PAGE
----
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A teacher works with high school students

A teacher (in blue) works with high school students at Manor New Tech High School in Manor, Texas. (Photo: Robert Daemmrich Photography Inc/Corbis via Getty Images)

GOP Attack on Education Continues as Texas Bans Teaching of 'Critical Race Theory' in Schools

As GOP tries to stop students from learning about nation's history of racism, thousands of teachers across the U.S. have signed a pledge refusing "to lie to young people" about the past—or the present.

Julia Conley

Texas Gov. Greg Abbott became the latest Republican state leader to approve legislation aimed at controlling public school teachers' ability to accurately teach U.S. history and discuss current events, signing a bill late Tuesday that bars educators from including "critical race theory" in their classroom work. 

Under Senate Bill 2202, starting on September 1 public school teachers in Texas will be required to "give deference to both sides" when discussing current events like the racial justice uprising which began last spring following the police killing of George Floyd In Minneapolis. 

"Lawmakers are making bold, unsubstantiated claims that public schools are indoctrinating students with Marxist ideas. Those things are not being taught in the classroom, but [lawmakers] are invoking CRT, which they can't define, to try to make it an enemy of students that parents should rally around." —Monica Martinez, University of Texas at Austin

Abbott signed the law amid a push by Republican legislators across the country—as well as Fox News personalities, who have uttered the phrase "critical race theory" nearly 1,300 times since March, according to Media Matters—to bar public school classroom discussions of the United States' long history of racism.

The governors of Idaho and Tennessee have signed similar legislation in recent weeks and bills attacking critical race theory are moving through more than a dozen state legislatures.

The law signed by Abbott, following the adoption of amendments proposed by Democratic lawmakers, allows for the teaching of "the history of white supremacy, including but not limited to the institution of slavery, the eugenics movement, and the Ku Klux Klan, and the ways in which it is morally wrong."

But the law also bans teachers from discussing the 1619 Project, a New York Times initiative aimed at understanding the country's history beginning with the date on which white people first brought Black people who they had enslaved to the British colonies, instead of centering the year 1776 and the American Revolution. 

Earlier this month, Abbott signed a law establishing "the 1836 Project," aimed at promoting "patriotic education" about Texas and U.S. history.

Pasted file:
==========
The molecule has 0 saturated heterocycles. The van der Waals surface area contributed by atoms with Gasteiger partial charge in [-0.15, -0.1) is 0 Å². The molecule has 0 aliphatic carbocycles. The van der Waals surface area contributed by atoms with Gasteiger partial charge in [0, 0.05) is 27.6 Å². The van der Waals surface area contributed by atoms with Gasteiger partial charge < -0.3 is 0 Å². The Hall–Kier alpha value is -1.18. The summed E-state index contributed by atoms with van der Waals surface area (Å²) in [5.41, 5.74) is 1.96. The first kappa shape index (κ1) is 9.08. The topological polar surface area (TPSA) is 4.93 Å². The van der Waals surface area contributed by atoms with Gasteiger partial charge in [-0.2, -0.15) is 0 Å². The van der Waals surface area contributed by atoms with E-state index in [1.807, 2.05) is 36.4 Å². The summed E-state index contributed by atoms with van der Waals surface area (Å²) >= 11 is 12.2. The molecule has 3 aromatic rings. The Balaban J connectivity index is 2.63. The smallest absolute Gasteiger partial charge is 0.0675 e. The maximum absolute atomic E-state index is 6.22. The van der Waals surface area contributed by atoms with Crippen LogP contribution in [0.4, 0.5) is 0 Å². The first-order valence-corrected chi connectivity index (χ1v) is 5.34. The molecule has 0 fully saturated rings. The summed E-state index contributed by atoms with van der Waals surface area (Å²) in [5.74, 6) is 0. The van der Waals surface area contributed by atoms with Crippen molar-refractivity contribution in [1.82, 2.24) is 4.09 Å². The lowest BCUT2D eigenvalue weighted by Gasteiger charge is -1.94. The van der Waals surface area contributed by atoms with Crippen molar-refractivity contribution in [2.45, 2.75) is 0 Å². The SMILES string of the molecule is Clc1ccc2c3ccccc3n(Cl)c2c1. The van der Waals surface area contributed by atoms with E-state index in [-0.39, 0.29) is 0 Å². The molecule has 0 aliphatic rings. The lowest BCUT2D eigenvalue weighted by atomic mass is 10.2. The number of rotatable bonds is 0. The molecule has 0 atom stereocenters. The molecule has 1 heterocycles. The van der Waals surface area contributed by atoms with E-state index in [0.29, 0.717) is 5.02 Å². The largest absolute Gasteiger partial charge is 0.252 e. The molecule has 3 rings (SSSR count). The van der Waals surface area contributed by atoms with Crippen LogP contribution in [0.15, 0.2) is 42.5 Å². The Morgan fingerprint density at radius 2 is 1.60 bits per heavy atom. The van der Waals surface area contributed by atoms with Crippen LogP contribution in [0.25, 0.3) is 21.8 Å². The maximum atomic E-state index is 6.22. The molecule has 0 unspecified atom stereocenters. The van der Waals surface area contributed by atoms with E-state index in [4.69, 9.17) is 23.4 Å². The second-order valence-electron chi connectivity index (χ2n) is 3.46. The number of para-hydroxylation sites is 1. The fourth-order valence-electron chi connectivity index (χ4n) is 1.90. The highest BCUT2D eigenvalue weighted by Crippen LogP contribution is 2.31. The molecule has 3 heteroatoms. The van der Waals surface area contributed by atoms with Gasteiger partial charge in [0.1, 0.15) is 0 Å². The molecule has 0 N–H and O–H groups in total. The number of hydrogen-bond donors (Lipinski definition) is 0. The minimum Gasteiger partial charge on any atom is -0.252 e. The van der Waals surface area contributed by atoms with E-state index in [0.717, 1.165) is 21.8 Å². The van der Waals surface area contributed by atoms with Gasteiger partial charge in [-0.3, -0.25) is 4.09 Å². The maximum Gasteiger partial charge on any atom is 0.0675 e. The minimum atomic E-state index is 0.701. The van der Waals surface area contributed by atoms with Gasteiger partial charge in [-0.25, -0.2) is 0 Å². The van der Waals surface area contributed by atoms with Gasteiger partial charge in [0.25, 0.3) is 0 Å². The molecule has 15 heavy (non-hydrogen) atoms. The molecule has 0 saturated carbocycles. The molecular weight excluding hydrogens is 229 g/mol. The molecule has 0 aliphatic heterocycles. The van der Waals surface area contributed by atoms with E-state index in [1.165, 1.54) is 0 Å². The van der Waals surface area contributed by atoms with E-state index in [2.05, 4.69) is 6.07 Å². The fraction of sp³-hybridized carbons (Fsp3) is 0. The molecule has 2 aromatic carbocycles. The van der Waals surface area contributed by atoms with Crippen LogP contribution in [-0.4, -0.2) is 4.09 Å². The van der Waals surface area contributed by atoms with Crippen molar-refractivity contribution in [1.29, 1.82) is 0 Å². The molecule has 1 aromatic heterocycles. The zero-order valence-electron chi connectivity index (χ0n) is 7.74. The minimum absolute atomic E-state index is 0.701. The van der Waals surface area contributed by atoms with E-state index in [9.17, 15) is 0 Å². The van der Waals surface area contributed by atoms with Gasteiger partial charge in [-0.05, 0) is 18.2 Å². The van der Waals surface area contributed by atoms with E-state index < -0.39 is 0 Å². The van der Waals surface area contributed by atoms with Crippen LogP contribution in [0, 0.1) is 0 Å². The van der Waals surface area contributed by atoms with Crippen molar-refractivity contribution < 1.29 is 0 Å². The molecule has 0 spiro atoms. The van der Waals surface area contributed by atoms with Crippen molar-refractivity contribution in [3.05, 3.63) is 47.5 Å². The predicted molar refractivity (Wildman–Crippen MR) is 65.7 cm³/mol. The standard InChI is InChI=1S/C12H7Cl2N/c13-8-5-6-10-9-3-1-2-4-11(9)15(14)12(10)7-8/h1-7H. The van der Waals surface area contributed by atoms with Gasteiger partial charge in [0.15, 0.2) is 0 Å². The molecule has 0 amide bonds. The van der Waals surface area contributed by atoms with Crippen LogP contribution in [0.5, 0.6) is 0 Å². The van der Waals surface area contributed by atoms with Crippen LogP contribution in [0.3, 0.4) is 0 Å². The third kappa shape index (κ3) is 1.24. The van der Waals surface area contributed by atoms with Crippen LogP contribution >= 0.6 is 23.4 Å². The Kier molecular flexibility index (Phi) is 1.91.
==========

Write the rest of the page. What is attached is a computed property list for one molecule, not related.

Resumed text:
Teachers across the country have spoken out against bills like S.B. 2202, with thousands gathering in more than 20 cities last weekend for a National Day of Action organized by the Zinn Education Project, which publishes educational materials based on Howard Zinn's "A People's History of the United States" and other writings.

Several thousand educators have also signed a pledge stating, "We, the undersigned educators, refuse to lie to young people about U.S. history and current events—regardless of the law."

As Edweek reported last month, critical race theory is an academic theory stating that racism is embedded in policies and legal systems, including the system of redlining which left many Black families unable to obtain mortgages in the 1930s and the criminal justice system which incarcerates Black and Latino people at higher rates than white people. 

New Yorker journalist Benjamin Wallace-Wells wrote last week that legislation like S.B. 2202 in Texas aims to remove students "from any feeling of historical responsibility... as if, with each generation, America were re-created, blameless and anew."

Monica Martinez, a history professor at the University of Texas at Austin, told the Washington Post earlier this month that the right-wing attacks on critical race theory are actually "an overt tool for mobilizing voters in the upcoming midterm and gubernatorial elections."

"Lawmakers are making bold, unsubstantiated claims that public schools are indoctrinating students with Marxist ideas," Martinez told the Post. "Those things are not being taught in the classroom, but [lawmakers] are invoking CRT, which they can’t define, to try to make it an enemy of students that parents should rally around."

The professor's view was echoed by the Texas chapter of the American Federation of Teachers as the bill made its way through the state legislature.

“The specific references by Republicans to banning Critical Race Theory and the 1619 Project make it clear that they want this to be a wedge issue for state and local political races,” said the group. "The bill is part of a national movement by conservatives trying to sow a narrative of students being indoctrinated by teachers."

"Our members rightfully have expressed outrage against this insult of their professionalism to provide balanced conversations with students on controversial issues," the group added.

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